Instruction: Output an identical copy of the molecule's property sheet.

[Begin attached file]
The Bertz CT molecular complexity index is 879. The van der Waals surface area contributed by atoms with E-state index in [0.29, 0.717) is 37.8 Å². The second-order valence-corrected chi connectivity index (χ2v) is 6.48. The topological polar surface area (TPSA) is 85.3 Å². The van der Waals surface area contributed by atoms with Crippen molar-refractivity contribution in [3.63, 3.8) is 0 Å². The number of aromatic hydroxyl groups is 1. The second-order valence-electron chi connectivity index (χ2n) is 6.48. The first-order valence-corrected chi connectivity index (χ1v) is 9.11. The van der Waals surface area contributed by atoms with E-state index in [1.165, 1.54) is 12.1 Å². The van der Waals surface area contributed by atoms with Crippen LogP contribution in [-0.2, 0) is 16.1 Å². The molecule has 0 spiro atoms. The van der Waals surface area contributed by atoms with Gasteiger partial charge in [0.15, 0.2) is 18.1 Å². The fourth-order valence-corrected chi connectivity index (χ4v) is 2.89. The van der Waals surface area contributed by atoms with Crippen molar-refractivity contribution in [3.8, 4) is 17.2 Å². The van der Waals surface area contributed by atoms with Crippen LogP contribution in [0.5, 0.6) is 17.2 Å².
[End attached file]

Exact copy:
The Bertz CT molecular complexity index is 879. The van der Waals surface area contributed by atoms with E-state index in [0.29, 0.717) is 37.8 Å². The second-order valence-corrected chi connectivity index (χ2v) is 6.48. The topological polar surface area (TPSA) is 85.3 Å². The van der Waals surface area contributed by atoms with Crippen molar-refractivity contribution in [3.63, 3.8) is 0 Å². The number of aromatic hydroxyl groups is 1. The second-order valence-electron chi connectivity index (χ2n) is 6.48. The first-order valence-corrected chi connectivity index (χ1v) is 9.11. The van der Waals surface area contributed by atoms with E-state index in [1.165, 1.54) is 12.1 Å². The van der Waals surface area contributed by atoms with Crippen LogP contribution in [-0.2, 0) is 16.1 Å². The molecule has 0 spiro atoms. The van der Waals surface area contributed by atoms with Gasteiger partial charge in [0.15, 0.2) is 18.1 Å². The fourth-order valence-corrected chi connectivity index (χ4v) is 2.89. The van der Waals surface area contributed by atoms with Crippen molar-refractivity contribution in [3.8, 4) is 17.2 Å². The van der Waals surface area contributed by atoms with Crippen LogP contribution in [0.5, 0.6) is 17.2 Å².